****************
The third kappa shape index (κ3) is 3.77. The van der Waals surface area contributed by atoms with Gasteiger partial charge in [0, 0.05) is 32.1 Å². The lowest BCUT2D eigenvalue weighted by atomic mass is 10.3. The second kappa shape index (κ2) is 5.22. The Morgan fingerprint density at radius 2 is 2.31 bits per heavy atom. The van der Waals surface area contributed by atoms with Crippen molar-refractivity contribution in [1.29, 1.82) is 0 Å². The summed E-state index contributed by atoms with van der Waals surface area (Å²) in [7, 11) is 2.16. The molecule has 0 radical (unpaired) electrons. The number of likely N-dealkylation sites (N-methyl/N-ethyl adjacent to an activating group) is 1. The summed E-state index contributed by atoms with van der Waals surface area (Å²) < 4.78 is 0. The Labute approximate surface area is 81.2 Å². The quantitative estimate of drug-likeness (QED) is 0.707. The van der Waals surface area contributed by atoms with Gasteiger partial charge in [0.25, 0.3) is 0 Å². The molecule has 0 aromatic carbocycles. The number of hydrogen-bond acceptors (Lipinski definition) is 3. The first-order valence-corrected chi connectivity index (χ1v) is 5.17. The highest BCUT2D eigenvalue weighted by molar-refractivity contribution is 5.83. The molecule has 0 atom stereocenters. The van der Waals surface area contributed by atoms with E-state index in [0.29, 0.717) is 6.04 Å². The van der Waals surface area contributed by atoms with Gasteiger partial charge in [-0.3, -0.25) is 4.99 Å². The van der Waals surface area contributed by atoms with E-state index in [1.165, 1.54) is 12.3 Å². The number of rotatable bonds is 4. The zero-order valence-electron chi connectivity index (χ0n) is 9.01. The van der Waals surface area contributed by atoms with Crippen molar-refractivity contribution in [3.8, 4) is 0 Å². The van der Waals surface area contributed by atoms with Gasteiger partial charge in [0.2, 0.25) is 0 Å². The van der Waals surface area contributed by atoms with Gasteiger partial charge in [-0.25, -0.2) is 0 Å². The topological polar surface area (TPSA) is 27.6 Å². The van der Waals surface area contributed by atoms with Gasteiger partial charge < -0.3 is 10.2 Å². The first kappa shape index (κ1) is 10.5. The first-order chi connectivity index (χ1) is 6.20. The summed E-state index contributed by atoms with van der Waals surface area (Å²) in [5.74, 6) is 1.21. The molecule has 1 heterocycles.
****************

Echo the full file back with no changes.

The third kappa shape index (κ3) is 3.77. The van der Waals surface area contributed by atoms with Gasteiger partial charge in [0, 0.05) is 32.1 Å². The lowest BCUT2D eigenvalue weighted by atomic mass is 10.3. The second kappa shape index (κ2) is 5.22. The Morgan fingerprint density at radius 2 is 2.31 bits per heavy atom. The van der Waals surface area contributed by atoms with Crippen molar-refractivity contribution in [1.29, 1.82) is 0 Å². The summed E-state index contributed by atoms with van der Waals surface area (Å²) in [7, 11) is 2.16. The molecule has 0 radical (unpaired) electrons. The number of likely N-dealkylation sites (N-methyl/N-ethyl adjacent to an activating group) is 1. The summed E-state index contributed by atoms with van der Waals surface area (Å²) < 4.78 is 0. The Labute approximate surface area is 81.2 Å². The quantitative estimate of drug-likeness (QED) is 0.707. The van der Waals surface area contributed by atoms with Gasteiger partial charge in [0.25, 0.3) is 0 Å². The molecule has 0 aromatic carbocycles. The number of hydrogen-bond acceptors (Lipinski definition) is 3. The first-order valence-corrected chi connectivity index (χ1v) is 5.17. The highest BCUT2D eigenvalue weighted by molar-refractivity contribution is 5.83. The molecule has 0 atom stereocenters. The van der Waals surface area contributed by atoms with E-state index in [0.29, 0.717) is 6.04 Å². The van der Waals surface area contributed by atoms with Gasteiger partial charge in [-0.3, -0.25) is 4.99 Å². The van der Waals surface area contributed by atoms with E-state index in [1.165, 1.54) is 12.3 Å². The number of rotatable bonds is 4. The zero-order valence-electron chi connectivity index (χ0n) is 9.01. The van der Waals surface area contributed by atoms with Crippen molar-refractivity contribution in [3.8, 4) is 0 Å². The van der Waals surface area contributed by atoms with Gasteiger partial charge in [0.2, 0.25) is 0 Å². The van der Waals surface area contributed by atoms with Gasteiger partial charge in [-0.25, -0.2) is 0 Å². The topological polar surface area (TPSA) is 27.6 Å². The van der Waals surface area contributed by atoms with Gasteiger partial charge < -0.3 is 10.2 Å². The first kappa shape index (κ1) is 10.5. The first-order chi connectivity index (χ1) is 6.20. The summed E-state index contributed by atoms with van der Waals surface area (Å²) in [5.74, 6) is 1.21. The molecule has 1 heterocycles.